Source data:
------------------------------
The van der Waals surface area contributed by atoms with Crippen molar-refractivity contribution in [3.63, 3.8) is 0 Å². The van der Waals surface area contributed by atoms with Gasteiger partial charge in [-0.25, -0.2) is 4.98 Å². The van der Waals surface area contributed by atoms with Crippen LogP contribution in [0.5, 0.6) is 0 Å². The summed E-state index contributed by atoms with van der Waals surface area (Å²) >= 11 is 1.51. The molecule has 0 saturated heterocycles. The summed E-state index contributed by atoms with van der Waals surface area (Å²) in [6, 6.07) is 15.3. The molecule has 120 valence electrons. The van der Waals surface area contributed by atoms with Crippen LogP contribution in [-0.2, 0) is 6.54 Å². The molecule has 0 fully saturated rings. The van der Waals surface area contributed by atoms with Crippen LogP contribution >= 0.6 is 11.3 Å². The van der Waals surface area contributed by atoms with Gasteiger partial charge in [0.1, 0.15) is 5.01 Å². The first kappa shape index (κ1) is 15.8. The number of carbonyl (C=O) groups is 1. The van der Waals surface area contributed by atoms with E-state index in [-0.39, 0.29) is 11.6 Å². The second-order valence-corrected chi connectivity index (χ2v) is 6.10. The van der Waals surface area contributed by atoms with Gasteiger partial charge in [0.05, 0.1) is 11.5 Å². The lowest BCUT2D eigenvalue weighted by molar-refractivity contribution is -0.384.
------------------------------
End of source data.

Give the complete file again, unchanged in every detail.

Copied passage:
The van der Waals surface area contributed by atoms with Crippen molar-refractivity contribution in [3.63, 3.8) is 0 Å². The van der Waals surface area contributed by atoms with Gasteiger partial charge in [-0.25, -0.2) is 4.98 Å². The van der Waals surface area contributed by atoms with Crippen LogP contribution in [0.5, 0.6) is 0 Å². The summed E-state index contributed by atoms with van der Waals surface area (Å²) >= 11 is 1.51. The molecule has 0 saturated heterocycles. The summed E-state index contributed by atoms with van der Waals surface area (Å²) in [6, 6.07) is 15.3. The molecule has 120 valence electrons. The van der Waals surface area contributed by atoms with Crippen LogP contribution in [-0.2, 0) is 6.54 Å². The molecule has 0 fully saturated rings. The van der Waals surface area contributed by atoms with Crippen LogP contribution >= 0.6 is 11.3 Å². The van der Waals surface area contributed by atoms with Gasteiger partial charge in [0.1, 0.15) is 5.01 Å². The first kappa shape index (κ1) is 15.8. The number of carbonyl (C=O) groups is 1. The van der Waals surface area contributed by atoms with E-state index in [-0.39, 0.29) is 11.6 Å². The second-order valence-corrected chi connectivity index (χ2v) is 6.10. The van der Waals surface area contributed by atoms with Gasteiger partial charge in [0.05, 0.1) is 11.5 Å². The lowest BCUT2D eigenvalue weighted by molar-refractivity contribution is -0.384.